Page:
The main complaint in regards to cotton swabs has been lint. Some manufacturers have gone to silk, chamois, fake chamois or turkey feathers in order to avoid the perceived problem with lint. Synthetic fibers can indeed play havoc on natural fibers which most woodwind pads are made of. A synthetic fiber caught in between a tone hole and a nice soft pad can cause a breakdown in the pad seat as there is no “give” to the synthetic lint. A natural cotton fiber, on the other hand, has properties similar to those of the pad. Thus, if contact is made between pad and tone hole, the natural cotton fiber either becomes one with the pad until dissolution or blows away once dry, which is generally the case. If lint is a concern of yours, take a look at the lining of your case. Synthetically made plush or velour linings produce many more stray fibers than does a swab. The lining also attracts dust.
Cotton fibers pose no great threat to your horn. As an added bonus, 100% cotton swabs with no seams fray around the edges. This fraying action gives you much greater absorption resulting in more efficient cleaning.
This all being said, I hope you can realize the benefit of properly maintaining your valuable instrument. Make it a habit to be ZWABBEN.
4 thoughts on “SWAB IT! How to Keep Your Saxophone Clean”
Great article! I have been using Dr. Dan’s swabs for over 10 years. Won’t use anything else. Glad to see this article. It makes a lot of sense.
Here is another opinion on sticky sax pads which i received from England.
By the way, i finally ended up replacing the pad on the Bb bis key. I will do the same on my Keilwerth SX90R alto sax.
> > Stephen Howard Woodwind –
> > The Workshop, Garretts Farm, Vinnells Lane
> > West Meon, Hants, GU32 1LZ. UK
> > Tel: 01730 829900
> > Emails To: email@example.com
> > Website: http://www.shwoodwind.co.uk
The SX90R suffers because of the tone hole rings..and also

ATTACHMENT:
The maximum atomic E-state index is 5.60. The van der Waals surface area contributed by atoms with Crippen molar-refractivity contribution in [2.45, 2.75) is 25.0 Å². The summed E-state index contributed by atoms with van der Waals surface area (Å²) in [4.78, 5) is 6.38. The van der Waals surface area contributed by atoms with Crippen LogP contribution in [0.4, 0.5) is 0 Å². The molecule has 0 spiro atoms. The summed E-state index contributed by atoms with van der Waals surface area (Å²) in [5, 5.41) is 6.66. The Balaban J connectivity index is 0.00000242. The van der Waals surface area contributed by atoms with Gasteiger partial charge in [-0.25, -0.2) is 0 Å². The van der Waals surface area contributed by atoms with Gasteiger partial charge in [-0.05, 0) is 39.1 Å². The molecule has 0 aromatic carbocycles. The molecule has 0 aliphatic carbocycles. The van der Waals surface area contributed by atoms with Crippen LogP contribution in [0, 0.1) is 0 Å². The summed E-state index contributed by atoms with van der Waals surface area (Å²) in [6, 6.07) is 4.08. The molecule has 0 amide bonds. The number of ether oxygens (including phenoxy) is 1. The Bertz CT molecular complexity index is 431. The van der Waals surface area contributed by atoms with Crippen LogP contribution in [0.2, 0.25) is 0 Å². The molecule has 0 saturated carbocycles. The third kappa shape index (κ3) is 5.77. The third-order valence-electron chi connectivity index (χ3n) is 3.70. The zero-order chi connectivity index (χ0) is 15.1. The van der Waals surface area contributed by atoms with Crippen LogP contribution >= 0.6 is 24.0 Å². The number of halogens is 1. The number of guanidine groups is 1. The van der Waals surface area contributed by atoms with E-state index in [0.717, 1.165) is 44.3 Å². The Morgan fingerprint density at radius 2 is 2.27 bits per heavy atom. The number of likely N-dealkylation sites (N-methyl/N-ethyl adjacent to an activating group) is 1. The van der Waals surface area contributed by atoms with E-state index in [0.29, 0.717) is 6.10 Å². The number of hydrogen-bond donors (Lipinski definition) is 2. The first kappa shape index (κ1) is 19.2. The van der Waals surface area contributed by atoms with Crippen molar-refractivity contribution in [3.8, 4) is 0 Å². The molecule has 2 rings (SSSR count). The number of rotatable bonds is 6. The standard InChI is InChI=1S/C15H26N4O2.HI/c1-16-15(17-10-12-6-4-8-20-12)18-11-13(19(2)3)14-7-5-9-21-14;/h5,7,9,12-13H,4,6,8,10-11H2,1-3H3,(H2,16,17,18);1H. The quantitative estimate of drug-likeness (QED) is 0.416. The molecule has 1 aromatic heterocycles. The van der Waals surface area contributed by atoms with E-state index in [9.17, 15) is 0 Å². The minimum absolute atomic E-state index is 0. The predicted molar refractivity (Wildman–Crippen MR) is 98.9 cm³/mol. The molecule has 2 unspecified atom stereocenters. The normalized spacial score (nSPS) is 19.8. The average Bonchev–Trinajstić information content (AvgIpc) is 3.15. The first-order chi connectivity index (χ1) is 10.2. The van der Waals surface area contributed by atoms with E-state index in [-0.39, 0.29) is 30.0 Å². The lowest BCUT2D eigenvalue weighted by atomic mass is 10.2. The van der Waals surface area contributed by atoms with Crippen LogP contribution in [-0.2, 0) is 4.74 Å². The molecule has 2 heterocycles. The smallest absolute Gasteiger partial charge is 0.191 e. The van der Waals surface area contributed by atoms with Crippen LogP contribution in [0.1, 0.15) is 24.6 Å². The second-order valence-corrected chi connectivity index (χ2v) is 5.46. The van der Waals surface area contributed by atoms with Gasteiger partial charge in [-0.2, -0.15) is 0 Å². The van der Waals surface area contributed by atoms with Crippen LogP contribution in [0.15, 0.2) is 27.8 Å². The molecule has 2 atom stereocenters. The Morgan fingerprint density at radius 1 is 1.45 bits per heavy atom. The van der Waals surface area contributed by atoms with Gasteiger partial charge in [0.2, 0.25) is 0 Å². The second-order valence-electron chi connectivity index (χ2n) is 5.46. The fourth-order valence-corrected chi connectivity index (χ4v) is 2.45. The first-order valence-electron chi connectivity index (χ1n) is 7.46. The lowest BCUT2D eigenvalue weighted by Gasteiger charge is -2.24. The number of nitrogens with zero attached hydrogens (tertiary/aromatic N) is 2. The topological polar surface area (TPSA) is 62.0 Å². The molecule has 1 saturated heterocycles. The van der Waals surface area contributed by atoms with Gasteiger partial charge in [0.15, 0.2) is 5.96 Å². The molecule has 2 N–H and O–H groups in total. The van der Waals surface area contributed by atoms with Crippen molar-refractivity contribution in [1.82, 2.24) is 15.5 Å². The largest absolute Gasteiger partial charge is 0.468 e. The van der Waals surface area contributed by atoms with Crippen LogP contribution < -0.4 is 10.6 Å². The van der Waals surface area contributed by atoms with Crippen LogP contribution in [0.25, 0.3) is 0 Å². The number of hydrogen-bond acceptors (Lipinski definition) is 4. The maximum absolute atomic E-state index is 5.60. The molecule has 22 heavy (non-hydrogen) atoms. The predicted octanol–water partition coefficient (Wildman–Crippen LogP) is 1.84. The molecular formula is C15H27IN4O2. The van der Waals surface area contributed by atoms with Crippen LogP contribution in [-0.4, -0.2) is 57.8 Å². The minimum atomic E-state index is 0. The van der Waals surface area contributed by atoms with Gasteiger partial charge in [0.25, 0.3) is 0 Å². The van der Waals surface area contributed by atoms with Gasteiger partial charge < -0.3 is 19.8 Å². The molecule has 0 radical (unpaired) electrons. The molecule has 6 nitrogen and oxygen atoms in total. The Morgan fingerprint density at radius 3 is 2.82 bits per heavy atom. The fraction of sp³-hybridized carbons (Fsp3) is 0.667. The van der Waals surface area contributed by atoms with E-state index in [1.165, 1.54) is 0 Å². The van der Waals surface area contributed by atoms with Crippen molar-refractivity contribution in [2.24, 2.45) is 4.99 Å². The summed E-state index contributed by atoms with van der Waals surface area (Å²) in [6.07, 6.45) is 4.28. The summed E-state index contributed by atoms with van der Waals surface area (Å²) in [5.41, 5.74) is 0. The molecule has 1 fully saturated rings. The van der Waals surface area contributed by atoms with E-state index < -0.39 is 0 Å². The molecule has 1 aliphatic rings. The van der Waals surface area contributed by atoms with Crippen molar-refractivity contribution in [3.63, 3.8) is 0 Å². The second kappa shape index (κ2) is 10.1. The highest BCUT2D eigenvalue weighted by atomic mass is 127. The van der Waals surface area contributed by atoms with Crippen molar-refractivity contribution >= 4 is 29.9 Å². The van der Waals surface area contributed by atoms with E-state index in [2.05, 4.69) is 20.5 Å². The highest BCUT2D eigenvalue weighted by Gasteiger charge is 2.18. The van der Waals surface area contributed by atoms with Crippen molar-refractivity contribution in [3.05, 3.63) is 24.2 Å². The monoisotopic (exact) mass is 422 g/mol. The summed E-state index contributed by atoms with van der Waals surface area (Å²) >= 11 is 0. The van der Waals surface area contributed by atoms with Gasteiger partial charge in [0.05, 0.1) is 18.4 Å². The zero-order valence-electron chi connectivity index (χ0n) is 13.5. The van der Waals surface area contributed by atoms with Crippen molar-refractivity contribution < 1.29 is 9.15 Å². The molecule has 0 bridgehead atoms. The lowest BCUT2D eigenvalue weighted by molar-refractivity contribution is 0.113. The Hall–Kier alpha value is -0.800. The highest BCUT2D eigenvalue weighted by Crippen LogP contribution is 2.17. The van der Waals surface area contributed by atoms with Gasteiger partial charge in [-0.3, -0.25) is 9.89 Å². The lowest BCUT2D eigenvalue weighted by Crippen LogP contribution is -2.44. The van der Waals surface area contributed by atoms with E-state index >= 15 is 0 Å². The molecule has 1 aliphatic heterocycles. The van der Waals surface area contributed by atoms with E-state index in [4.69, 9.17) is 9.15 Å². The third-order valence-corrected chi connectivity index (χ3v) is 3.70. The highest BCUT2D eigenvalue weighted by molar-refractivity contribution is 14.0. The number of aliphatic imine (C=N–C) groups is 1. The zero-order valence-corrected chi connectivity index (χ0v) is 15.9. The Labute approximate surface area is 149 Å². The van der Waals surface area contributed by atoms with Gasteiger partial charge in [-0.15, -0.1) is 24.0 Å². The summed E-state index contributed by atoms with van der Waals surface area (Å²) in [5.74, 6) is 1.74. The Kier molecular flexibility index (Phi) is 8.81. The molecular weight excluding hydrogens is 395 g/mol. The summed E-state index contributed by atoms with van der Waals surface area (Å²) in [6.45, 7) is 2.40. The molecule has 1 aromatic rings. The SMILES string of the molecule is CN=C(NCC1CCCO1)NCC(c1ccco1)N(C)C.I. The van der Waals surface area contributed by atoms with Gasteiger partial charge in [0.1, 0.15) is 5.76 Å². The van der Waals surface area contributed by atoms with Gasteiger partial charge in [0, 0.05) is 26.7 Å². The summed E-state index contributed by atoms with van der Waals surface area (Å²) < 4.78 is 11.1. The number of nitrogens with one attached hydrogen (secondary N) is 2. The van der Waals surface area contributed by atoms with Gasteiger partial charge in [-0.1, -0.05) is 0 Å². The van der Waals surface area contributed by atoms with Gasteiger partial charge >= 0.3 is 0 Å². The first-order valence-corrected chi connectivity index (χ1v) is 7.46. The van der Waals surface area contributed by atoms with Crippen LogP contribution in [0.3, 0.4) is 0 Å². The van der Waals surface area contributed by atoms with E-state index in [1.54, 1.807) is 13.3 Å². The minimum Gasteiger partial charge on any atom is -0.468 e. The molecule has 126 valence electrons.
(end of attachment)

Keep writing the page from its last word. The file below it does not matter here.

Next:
because the rings aren’t that well finished…and the horns are often
I have recently found out that ‘lighter fluid’ over there is what we call
barbecue lighting fluid..which explains why some people said it
didn’t work! You want the stuff that goes in cigarette lighters.
As with any solvent, prolonged use will harm the pads…but I have
clients who’ve been using it for years without any noticeable effects.
It should reach a point where it’s not needed anymore…could be a
Give it a shot, I’ve tested lots of different methods and this is the
only one that consistently works.
On 13 Jul 2007, at 16:56, Craig Buhler wrote:
> Sticky pads seem much worse with the SX90R. I don’t know if that is
> because of the leather Keilwerth uses on their pads, the way they
> treat them, or because the rolled tone holes have more surface area
> with which to grab the leather. The silicone works for about 2 hours
> of heavy playing time. I used to clean with rubbing alcohol but will
> try the lighter fluid you suggested. Is that the kind for the
> barbique or the kind for cigarette lighters? Does it not damage the
> leather. Thanks for your help.
From: Craig Buhler
—– Original Message —– From: “Stephen Howard”
> To: “Craig Buhler”
> Sent: Friday, July 13, 2007 3:51 AM Subject: Re: Thanks
> > Hi..
> > Interesting stuff.
> > I’ve used silicon spray myself, but haven’t been very impressed with
> > the results. It still boils down to the fact that crud on the pads
> > is the cause of stickiness…and that even with the application of
> > silicon spray the crud still gets to the pads. It’s one of those
> > solutions that requires continual use..a bit like the talc thing.
> > As regards the swab article…mostly commonsense stuff – though I
> > noted a few points that could bear some more thinking about…for
> > example the suggestions that pad savers might ‘reverse wick’ their
> > moisture back onto the pads. There’s a very fundamental flaw in that
> > argument ( two, in fact ) which tells me that someone hasn’t done
> > any testing. There’s also the specious argument about airflow around
> > the pads. In a case?? I note that the big drawback of pull-through
> > swabs wasn’t addressed either.
> > Cheers,
> > Steve
Stephen Howard Woodwind
The Workshop, Garretts Farm, Vinnells Lane
West Meon Hants, GU32 1LZ. UK
Tel: 01730 829900
Emails To: firstname.lastname@example.org
Steve, you state two flaws in the argument but do not explain WHAT THEY ARE??!!